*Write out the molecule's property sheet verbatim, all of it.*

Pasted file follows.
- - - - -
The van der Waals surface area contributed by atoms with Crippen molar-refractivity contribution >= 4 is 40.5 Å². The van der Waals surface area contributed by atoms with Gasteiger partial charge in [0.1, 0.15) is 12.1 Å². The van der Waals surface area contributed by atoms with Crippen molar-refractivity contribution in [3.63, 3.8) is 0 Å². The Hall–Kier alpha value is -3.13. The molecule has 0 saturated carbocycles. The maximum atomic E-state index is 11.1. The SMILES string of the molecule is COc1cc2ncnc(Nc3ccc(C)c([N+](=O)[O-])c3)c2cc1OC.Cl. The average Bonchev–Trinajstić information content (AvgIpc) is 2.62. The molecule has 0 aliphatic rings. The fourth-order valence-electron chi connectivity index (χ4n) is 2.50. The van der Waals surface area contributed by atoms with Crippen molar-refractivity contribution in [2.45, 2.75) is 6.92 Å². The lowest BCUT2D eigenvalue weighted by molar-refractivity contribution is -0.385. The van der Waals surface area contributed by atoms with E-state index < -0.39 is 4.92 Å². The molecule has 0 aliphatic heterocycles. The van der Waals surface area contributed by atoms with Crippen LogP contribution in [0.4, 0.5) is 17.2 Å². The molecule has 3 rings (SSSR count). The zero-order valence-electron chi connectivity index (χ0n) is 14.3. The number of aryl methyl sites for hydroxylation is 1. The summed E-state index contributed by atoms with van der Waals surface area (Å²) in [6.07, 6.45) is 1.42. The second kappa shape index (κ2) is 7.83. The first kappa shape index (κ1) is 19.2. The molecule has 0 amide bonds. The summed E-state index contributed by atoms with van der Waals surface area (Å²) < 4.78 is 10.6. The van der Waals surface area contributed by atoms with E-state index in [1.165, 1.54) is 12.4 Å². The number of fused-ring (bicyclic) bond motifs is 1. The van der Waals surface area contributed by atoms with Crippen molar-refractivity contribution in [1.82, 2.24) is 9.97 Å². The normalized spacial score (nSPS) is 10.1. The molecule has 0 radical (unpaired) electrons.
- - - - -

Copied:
The van der Waals surface area contributed by atoms with Crippen molar-refractivity contribution >= 4 is 40.5 Å². The van der Waals surface area contributed by atoms with Gasteiger partial charge in [0.1, 0.15) is 12.1 Å². The van der Waals surface area contributed by atoms with Crippen molar-refractivity contribution in [3.63, 3.8) is 0 Å². The Hall–Kier alpha value is -3.13. The molecule has 0 saturated carbocycles. The maximum atomic E-state index is 11.1. The SMILES string of the molecule is COc1cc2ncnc(Nc3ccc(C)c([N+](=O)[O-])c3)c2cc1OC.Cl. The average Bonchev–Trinajstić information content (AvgIpc) is 2.62. The molecule has 0 aliphatic rings. The fourth-order valence-electron chi connectivity index (χ4n) is 2.50. The van der Waals surface area contributed by atoms with Crippen molar-refractivity contribution in [2.45, 2.75) is 6.92 Å². The lowest BCUT2D eigenvalue weighted by molar-refractivity contribution is -0.385. The van der Waals surface area contributed by atoms with E-state index < -0.39 is 4.92 Å². The molecule has 0 aliphatic heterocycles. The van der Waals surface area contributed by atoms with Crippen LogP contribution in [0.4, 0.5) is 17.2 Å². The molecule has 3 rings (SSSR count). The zero-order valence-electron chi connectivity index (χ0n) is 14.3. The number of aryl methyl sites for hydroxylation is 1. The summed E-state index contributed by atoms with van der Waals surface area (Å²) in [6.07, 6.45) is 1.42. The second kappa shape index (κ2) is 7.83. The first kappa shape index (κ1) is 19.2. The molecule has 0 amide bonds. The summed E-state index contributed by atoms with van der Waals surface area (Å²) < 4.78 is 10.6. The van der Waals surface area contributed by atoms with E-state index in [1.165, 1.54) is 12.4 Å². The number of fused-ring (bicyclic) bond motifs is 1. The van der Waals surface area contributed by atoms with Crippen molar-refractivity contribution in [1.82, 2.24) is 9.97 Å². The normalized spacial score (nSPS) is 10.1. The molecule has 0 radical (unpaired) electrons.